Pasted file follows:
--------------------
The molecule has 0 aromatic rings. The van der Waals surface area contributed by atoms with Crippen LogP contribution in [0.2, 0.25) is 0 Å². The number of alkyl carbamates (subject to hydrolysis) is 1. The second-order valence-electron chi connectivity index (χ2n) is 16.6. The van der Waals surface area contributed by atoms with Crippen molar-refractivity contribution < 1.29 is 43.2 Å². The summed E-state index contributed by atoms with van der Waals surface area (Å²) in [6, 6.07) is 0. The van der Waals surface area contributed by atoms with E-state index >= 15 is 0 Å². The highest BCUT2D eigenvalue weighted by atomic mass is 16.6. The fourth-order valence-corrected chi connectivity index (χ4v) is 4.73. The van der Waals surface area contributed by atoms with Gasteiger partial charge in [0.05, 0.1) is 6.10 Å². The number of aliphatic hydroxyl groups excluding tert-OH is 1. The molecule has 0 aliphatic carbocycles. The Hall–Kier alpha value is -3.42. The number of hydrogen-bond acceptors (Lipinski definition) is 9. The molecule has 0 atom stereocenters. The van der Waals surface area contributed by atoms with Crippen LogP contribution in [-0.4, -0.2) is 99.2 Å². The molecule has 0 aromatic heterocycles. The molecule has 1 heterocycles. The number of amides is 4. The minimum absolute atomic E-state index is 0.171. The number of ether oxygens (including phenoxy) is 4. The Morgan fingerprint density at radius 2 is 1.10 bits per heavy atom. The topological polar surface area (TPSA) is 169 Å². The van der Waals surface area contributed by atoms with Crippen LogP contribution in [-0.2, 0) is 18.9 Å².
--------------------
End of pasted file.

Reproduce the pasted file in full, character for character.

The molecule has 0 aromatic rings. The van der Waals surface area contributed by atoms with Crippen LogP contribution in [0.2, 0.25) is 0 Å². The number of alkyl carbamates (subject to hydrolysis) is 1. The second-order valence-electron chi connectivity index (χ2n) is 16.6. The van der Waals surface area contributed by atoms with Crippen molar-refractivity contribution < 1.29 is 43.2 Å². The summed E-state index contributed by atoms with van der Waals surface area (Å²) in [6, 6.07) is 0. The van der Waals surface area contributed by atoms with E-state index >= 15 is 0 Å². The highest BCUT2D eigenvalue weighted by atomic mass is 16.6. The fourth-order valence-corrected chi connectivity index (χ4v) is 4.73. The van der Waals surface area contributed by atoms with Gasteiger partial charge in [0.05, 0.1) is 6.10 Å². The number of aliphatic hydroxyl groups excluding tert-OH is 1. The molecule has 0 aliphatic carbocycles. The Hall–Kier alpha value is -3.42. The number of hydrogen-bond acceptors (Lipinski definition) is 9. The molecule has 0 atom stereocenters. The van der Waals surface area contributed by atoms with Crippen LogP contribution in [-0.4, -0.2) is 99.2 Å². The molecule has 0 aromatic heterocycles. The molecule has 1 heterocycles. The number of amides is 4. The minimum absolute atomic E-state index is 0.171. The number of ether oxygens (including phenoxy) is 4. The Morgan fingerprint density at radius 2 is 1.10 bits per heavy atom. The topological polar surface area (TPSA) is 169 Å². The van der Waals surface area contributed by atoms with Crippen LogP contribution in [-0.2, 0) is 18.9 Å².